Sunday, June 10, 2007

Peter Phan on Multiculturalism: Consulting Confucius (and Francis) Amid The Confusion

In a trio of lectures offered June 5-6 at the Franciscan School of Theology in Berkeley, California, Georgetown University professor and author Peter Phan provided a much needed Asian Catholic perspective on the Church and its ministry in a multicultural society. The Vietnamese-born Phan spoke to more than a score of friars from throughout the St. Barbara Province—students, pastoral ministers, and academicians alike —about the opportunities and challenges facing the Church in the age of globalization. In doing so, he suggested both strategies and skills essential to ministering effectively in the emerging multicultural context. Strategies and skills, by the way, which are totally consistent with the Franciscan vision. The two-day event was sponsored by the St. Barbara Province Multicultural Council and hosted by the Multicultural Institute (, headed by Rigoberto Caloca-Rivas ofm.

Phan laid the groundwork for his audience by providing an historical and contemporary overview of the Asian Catholic experience in the United States. “You’ve come a long way, baby!,” he quipped, quoting a Virginia Slims cigarette ad from the early 1970s and proffered it as a mock motto of the Asian experience in America. “To understand US Asian Catholics, one must first know something about the history of Catholicism in Asia itself,” he continued, stressing that for the first five hundred years of its existence, the Christian community had its epicenter not in Rome, but rather in Baghdad, demonstrating the Church’s deep roots in the Asian continent. Primary among the gifts that Asians have brought to the US church and society today, Phan stressed, is a strong sense of community identity. Simplicity of life and a sense of frugality, he suggested, are other attributes which offer a counterpoise to American society’s rampant consumerism. In addition, a longstanding tradition of nonviolence held in many Asian communities brings with it attendant values of harmony and reconciliation—values of particular salience to the American situation.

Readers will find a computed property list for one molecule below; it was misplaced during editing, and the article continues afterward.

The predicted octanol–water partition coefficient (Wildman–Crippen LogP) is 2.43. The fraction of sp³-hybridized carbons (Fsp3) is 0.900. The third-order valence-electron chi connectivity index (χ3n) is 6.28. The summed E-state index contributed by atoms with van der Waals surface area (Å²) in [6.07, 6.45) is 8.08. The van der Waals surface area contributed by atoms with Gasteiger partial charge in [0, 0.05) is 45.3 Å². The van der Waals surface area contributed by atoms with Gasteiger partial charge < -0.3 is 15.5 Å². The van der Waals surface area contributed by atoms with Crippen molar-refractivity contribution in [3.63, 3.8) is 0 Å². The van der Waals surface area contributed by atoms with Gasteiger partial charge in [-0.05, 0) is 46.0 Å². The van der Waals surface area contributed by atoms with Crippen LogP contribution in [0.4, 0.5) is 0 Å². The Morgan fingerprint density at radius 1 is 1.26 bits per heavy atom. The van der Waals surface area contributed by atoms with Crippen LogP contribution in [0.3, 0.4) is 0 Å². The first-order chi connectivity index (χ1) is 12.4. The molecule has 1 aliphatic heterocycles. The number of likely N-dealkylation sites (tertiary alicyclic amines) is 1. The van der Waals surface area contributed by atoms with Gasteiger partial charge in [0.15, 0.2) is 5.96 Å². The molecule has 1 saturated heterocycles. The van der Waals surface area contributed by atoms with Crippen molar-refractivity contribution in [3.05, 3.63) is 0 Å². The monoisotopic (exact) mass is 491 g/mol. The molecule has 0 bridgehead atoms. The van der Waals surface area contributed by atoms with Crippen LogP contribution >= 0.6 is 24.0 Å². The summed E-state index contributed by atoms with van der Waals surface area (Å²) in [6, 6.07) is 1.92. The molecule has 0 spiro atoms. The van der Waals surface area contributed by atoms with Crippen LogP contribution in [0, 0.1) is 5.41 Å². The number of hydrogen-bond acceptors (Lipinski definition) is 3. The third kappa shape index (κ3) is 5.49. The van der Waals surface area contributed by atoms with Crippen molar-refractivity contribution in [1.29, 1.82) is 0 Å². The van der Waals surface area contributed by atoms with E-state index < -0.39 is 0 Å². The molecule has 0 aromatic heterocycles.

Asian Catholics in particular, Phan noted, offer a new narrative, “a new way of understanding what it means to be fully human,” to the American context. The role of the laity in initiating ministry to the immigrant community, the contributions of religious women and laypeople, the preservation of language, customs, and rituals such as the veneration of ancestors all speak of an Asian way of “being” Church.

A tiny, yet strategic minority on both continents, Asian Catholics nevertheless are bearers of a vital tradition of Christian witness, Phan observed. The Asian Church is a church of martyrs; the sense of dying for one’s faith is an integral part of both its historical and even contemporary experience. Significantly, both laypeople and women religious have been instrumental in the establishment of religious education programs in both their home and immigrant communities. By virtue of being a minority imbedded among peoples of a variety of faith traditions, Asian Catholics understand that inter-religious dialogue is not primarily about talk, rather is descriptive of an entire way of life.